Look around you right now. What do you see? Perhaps a pen? That pen belongs to you, right? That makes the pen your property. Unless the person reading this is my co-worker, Amir, whose hobby is stealing my pens. That makes the pen my property and, Amir, you really need to give it back.
The point is, “property” is something that that is owned by someone. We tend to think of property as physical or “tangible” stuff: money, cars, real estate, furniture, jewelry, pens and so on. However property can also be non-physical or “intangible”. Intangible assets are things that are useful and/or valuable but aren’t physical. In your own life, if you have developed a great reputation in your industry because you are clever, responsible, work hard and do good work, that is an intangible asset. It has value because it can help you to advance in your career. If you are a company, this would be called goodwill.
Identifying intangible assets or saying what they are worth can be an exercise in fuzziness, to put it mildly. For example, your customer lists and relationships are all considered intangible assets. As to the value? That depends. For example, the value of your customer lists and relationships are based on (among other things) how loyal and lucrative the customers are. If your customers are all folks who have purchased from you BUT also regularly purchase from your competitors, and aren’t particularly loyal, the list is worth less than if your customers are fanatically devoted and will only buy your brand, a’la Apple. This makes sense. In the latter case, you have greater opportunity to sell them additional products and services and charge higher prices because, again, they want you and not your sad and sorry competitors who, frankly, can eat your dust.
You can find a nice list of intangibles, by category, here. Unless you are an accountant, I suggest you skip the accounting bits at the top of the page and just focus on the list of examples.
Intellectual property is a type of intangible asset. These are assets (1) created by the intellect (a.k.a. your brain) and (2) which can be protected by law. Intellectual property includes everything from scientific inventions; to technological processes; to logos and slogans; to books, movies and dance performances, including the truly dreadful one my friend and I saw at the Tel Aviv Opera House in which the dancers basically walked back and forth across the stage in slow, mincing steps. For. Two. Full. Hours.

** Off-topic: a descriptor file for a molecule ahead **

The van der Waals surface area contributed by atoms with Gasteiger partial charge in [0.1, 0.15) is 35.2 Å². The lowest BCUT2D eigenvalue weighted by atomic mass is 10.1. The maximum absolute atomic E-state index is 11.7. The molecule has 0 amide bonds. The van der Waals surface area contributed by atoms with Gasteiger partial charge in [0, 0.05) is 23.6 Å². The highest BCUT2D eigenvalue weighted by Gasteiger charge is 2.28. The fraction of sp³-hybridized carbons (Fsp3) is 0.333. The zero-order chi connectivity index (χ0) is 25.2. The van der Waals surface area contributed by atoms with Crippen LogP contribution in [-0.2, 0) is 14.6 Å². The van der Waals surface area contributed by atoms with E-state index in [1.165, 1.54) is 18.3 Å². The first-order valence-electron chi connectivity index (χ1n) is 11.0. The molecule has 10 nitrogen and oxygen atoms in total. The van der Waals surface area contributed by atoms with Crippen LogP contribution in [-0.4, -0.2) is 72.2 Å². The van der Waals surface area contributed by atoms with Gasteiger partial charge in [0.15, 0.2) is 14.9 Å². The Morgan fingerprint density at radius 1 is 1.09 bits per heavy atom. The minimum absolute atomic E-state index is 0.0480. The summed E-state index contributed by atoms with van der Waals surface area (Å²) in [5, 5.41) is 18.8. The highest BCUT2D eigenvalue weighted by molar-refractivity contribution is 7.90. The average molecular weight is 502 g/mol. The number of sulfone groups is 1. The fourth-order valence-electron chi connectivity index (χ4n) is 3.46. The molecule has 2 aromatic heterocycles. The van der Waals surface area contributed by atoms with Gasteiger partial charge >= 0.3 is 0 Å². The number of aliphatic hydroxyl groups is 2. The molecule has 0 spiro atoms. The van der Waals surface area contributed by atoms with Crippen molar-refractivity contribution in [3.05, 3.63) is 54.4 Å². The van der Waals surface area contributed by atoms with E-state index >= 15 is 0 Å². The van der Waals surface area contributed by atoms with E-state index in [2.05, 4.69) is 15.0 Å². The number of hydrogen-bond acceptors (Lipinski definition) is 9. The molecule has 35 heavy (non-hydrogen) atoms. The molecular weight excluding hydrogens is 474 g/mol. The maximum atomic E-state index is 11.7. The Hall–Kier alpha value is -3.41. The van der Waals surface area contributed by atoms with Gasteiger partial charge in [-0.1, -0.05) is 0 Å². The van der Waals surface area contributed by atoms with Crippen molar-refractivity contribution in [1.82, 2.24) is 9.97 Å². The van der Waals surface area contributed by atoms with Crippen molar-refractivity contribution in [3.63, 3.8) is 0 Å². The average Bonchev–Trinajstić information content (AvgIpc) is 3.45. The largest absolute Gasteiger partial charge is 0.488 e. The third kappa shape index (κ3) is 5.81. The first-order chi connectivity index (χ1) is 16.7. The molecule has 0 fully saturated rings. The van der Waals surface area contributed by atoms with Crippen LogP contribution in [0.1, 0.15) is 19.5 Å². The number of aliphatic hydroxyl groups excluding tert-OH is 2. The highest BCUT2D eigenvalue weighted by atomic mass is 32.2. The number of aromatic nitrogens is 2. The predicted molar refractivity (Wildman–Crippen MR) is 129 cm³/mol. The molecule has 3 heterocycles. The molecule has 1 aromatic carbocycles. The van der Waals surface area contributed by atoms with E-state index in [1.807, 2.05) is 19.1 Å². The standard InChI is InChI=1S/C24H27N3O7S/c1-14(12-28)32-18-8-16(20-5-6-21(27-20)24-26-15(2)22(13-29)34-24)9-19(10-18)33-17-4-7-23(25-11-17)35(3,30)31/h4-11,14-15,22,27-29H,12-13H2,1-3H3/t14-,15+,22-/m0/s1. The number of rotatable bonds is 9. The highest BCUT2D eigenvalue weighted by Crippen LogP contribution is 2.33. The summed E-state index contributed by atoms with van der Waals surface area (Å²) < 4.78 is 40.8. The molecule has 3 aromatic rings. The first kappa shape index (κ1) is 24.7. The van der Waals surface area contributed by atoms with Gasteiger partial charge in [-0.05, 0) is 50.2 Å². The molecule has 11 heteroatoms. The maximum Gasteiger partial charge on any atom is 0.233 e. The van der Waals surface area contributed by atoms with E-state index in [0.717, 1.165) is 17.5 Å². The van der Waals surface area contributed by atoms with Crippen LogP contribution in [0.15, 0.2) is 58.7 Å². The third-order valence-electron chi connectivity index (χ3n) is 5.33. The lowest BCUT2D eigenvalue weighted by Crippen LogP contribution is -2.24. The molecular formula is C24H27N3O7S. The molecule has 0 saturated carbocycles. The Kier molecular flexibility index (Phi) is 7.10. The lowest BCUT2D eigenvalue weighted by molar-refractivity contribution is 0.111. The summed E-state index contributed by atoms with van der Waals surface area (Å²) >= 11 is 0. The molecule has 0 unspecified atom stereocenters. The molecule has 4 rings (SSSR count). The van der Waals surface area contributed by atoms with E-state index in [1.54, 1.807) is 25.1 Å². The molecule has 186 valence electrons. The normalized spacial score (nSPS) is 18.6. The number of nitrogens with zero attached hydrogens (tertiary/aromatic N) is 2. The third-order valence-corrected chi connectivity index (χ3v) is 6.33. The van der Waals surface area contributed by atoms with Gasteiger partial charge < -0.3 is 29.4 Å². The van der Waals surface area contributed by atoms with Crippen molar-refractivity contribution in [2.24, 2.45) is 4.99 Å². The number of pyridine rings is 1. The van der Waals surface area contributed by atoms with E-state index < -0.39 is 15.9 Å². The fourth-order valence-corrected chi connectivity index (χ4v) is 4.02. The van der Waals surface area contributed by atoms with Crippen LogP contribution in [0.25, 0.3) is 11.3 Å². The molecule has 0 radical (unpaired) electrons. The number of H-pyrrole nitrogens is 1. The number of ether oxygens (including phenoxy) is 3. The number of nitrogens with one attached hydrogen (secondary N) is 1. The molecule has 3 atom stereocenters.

Intellectual property rights are the tools set up to allow the owners of intellectual property to protect their rights in their property. You have probably heard of these.
- Trademarks protect names, phrases and symbols.
- Copyrights protect original literary, artistic, architectural, musical, photographs, dramatic work, movies and other creative, written or design work (e.g. computer programs or websites).
- Patents protect processes, methods and inventions.
- Industrial design rights protect product design or appearance (e.g. shape, color, materials) as opposed to the practical “how it works” elements.
For more detailed (but still clear) information on each of the above rights, see this lovely article.
These rights and how to register and enforce them can vary greatly from country to country. For instance, your ability to defend your rights if someone takes (or “infringes”) your intellectual property will vary—it might be super-easy in Country A and super-complicated and expensive in Country B. In addition, an item can be protected in Country A but not Country B either because the rules for what qualifies are different or because someone else got there first and is using the name or trademark you want to register (curses!) . Your legal counsel can advise you on how it is done and (just as important) whether it is worth your while to do so. It’s a good idea to touch base with counsel (or at least do some very solid checking on your own) and make sure that the name and logo and such that you have set your heart on is actually available in your target market before you spend gobs of time, money and mental energy on business cards, website development, domain names, marketing, brand recognition and so on. 🙁
My thanks to Sharon Herman Hezroni of SHH Law Office for her help with this article.